Book writers just don't get the credit they deserve. A great book allows us to accept a second-rate score. Think "Dear Evan Hansen." But great scores cannot survive a deeply flawed book. Think "Merrily We Roll Along" or "On a Clear Day You Can See Forever." Scribes are forever thinking they can solve the book problems of both shows, and Charlotte Moore is just the latest to rewrite Alan Jay Lerner's book for "On a Clear Day." That revival, which she adapted and directed, opened Thursday at Off Broadway's Irish Repertory Theatre.
Burton Lane and Alan Jay Lerner's score remains lush and melodic, even with a string-heavy five-piece band. And it's a treat to hear such talented Broadway veterans as Melissa Errico and John Cudia sing without the interference of amplification.
Unfortunately, both acts of this revival get off to a sloppy start, and Moore's rewrites arguably create more problems than they solve. Not that she's gone radical, like the most recent 2011 Broadway revival of "On a Clear Day," starring Harry Connick Jr., where the telepathic Daisy Gamble was turned into the gay florist Dennis Gamble.
Daisy here is still Daisy (Melissa Errico), and she still seeks the help of Dr. Mark Bruckner (Stephen Bogardus) to cure her of nicotine addiction. But her reason for wanting to give up smoking, a fiancé named Warren Smith, has been eliminated. Gone, too, is the Greek shipping magnate Themistocles Kriakos, on board to fund research into reincarnation after Bruckner has fallen in love with Daisy's previous self, the glamorous Melinda Welles of 18th-century England.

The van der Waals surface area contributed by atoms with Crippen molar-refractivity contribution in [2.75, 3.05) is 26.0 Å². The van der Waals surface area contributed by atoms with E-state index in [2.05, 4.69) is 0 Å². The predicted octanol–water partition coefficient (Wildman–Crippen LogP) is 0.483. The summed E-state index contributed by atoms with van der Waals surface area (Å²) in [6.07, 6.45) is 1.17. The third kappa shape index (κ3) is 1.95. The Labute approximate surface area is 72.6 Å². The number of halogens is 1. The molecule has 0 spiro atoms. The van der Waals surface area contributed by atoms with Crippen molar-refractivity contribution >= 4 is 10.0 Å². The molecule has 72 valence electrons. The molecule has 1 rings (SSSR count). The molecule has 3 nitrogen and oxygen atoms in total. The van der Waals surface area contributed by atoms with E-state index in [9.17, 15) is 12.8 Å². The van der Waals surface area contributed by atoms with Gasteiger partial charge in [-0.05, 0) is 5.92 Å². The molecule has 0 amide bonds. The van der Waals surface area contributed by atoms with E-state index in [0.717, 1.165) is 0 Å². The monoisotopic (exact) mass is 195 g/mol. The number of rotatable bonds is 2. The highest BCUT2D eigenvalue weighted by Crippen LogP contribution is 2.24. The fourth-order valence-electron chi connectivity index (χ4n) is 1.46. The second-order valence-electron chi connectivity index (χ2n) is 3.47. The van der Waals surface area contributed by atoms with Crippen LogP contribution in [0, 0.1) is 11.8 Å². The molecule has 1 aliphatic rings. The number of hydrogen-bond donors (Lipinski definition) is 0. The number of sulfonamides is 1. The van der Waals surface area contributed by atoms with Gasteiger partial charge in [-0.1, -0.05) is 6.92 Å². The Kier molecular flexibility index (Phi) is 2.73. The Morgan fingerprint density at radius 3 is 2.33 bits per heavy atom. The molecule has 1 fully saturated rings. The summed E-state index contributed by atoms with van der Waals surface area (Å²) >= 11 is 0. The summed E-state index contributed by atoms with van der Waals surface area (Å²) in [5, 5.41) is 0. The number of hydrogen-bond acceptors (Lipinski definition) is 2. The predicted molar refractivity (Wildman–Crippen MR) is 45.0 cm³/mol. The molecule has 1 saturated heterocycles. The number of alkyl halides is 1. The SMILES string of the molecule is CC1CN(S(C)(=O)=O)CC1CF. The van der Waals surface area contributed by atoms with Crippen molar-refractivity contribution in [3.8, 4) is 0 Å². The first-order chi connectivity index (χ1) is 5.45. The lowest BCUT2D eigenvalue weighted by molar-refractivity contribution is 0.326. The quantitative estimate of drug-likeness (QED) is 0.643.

Lerner's two supporting characters aren't the kinds of roles that win actors a Tony, but having the chorus do their work muddles the story even more. (The Smith and Kriakos characters were also dropped in the embalmed 1970 film version, directed by Vincente Minnelli and starring Barbra Streisand.)
Moore's pen has also eliminated some of Lerner's wit. What does delight is Errico's interpretation of Daisy as a Lower East Side yenta, and her segues to the classy Melinda are seamless. And once she's back in the 18th century, the fun only grows when Errico lands in the arms of Cudia's Edward Moncrief, who gives a sly impersonation of a male model on the cover of a romance novel.
As the doctor-hypnotist, Stephen Bogardus is dedicated to the cause and earnest to the point of turning himself into a male Daisy. Frankly, his complaints that she's a dullard evoke the old adage about tea pots and kettles. Bogardus' overwrought approach does ultimately turn "Come Back to Me" into a comic gem. When the telepathic Daisy comes back to him, on hands and knees, you feel her head aching.